The Meseta

Due to time constraints, Theresa and I skipped the Meseta when we walked the Frances in 2017. We are excited to discover this unique piece of Iberia.

The Meseta is a geographical area within the region of Castilla and Leon – the largest region in Spain. The Camino Frances crosses The Meseta between the cities of Burgos and Leon. The flat land glimmers with golden wheat and flocks of sheep. There is an endless horizon and wide open space. Sun is full strength — there are very few trees and very little shade.

The Meseta – endless horizon and wide open space.
First stop is Real Monasterio de Las Huelgas, which translates as “The Royal Monastery of Pleasures.”

My Camino guidebook says, “The Monastery was built in 1175 by Alfonso VIII who transformed one of his palaces into a luxurious convent where widow noblewomen could retreat from the world in decadence. Today an order of nuns live there and guide visitors on tours.” The Santa Maria la Real de Huelgas” guidebook says the word “Huelgas” was misinterpreted and it actually means, “Idle”. The Monastery of Idle?

The convent was built first and then a church followed in the early 13th century. There are three chapels fashioned by Muslim artists.

A beautiful walkway wrapped around the cloister. We were allowed to take photos outdoors but not indoors. In one of the chapels is a statue of St. James that has jointed arms that move. One has a sword in it and was used during rituals to tap the kings on the shoulder when they were dubbed as knights. Only St. James is worthy to knight a king, even if it is a statue.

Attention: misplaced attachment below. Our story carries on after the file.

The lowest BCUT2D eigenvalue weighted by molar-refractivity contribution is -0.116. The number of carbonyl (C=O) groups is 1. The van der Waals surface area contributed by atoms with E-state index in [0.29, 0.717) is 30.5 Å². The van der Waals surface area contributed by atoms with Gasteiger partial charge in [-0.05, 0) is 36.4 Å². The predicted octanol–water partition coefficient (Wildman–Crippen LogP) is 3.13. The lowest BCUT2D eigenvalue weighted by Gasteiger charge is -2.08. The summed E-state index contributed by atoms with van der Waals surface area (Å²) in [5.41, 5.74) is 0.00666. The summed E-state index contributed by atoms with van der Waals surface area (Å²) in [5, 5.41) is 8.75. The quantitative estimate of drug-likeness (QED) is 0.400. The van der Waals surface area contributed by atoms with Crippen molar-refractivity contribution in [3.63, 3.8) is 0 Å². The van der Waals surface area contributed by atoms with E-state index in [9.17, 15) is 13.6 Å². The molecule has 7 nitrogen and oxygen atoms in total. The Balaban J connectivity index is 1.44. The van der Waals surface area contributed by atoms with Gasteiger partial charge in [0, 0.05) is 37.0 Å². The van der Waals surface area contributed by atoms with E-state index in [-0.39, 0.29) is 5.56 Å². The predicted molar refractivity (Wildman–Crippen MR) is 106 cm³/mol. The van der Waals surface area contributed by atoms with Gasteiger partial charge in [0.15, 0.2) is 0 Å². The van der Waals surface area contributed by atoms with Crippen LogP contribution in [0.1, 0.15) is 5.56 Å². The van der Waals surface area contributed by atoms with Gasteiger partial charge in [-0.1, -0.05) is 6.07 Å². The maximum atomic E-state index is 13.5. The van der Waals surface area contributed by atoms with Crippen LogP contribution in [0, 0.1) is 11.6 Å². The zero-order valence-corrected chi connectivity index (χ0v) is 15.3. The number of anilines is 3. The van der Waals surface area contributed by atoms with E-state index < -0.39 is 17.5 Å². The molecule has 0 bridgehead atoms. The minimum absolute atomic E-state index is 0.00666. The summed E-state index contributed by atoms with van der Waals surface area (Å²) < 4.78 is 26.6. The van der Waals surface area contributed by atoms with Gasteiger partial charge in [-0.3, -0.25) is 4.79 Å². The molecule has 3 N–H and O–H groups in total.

The oldest part of the church is the Romanesque cloister.
We’ve barely started walking and it’s time for lunch.
This is Templade salad filled with shrimp, bacon, mushrooms and cheese. We’ve seen this on a few menus in the Meseta but have never had it before in Spain.
Back on the road again. The Camino leads us through a park.
This is one of the churches we passed on the way.
Fellow pilgrims, Jorg from Munich, Charisa from Italy and Max from Belgium. We were all heading for Tardajos.
A long road ahead
A lovely assortment of weeds adorned the trail.
This weed had strange white things …
… taking a closer look – they are snails. Very odd but interesting.

This is our final destination … LaFabrica. It was an old flour factory turned in to a Hostal. It features exposed stone walls and wooden beams.

Our room had unique decor and an extra large bathroom.

We enjoyed a very nice dinner at the Hostal’s restaurant. A nice couple from Germany joined us. They were also walking the Camino. A nice finish to a long day.

Published by janeinspain.blog

Jane is a resident of Browndale neighborhood in St. Louis Park, Minnesota.

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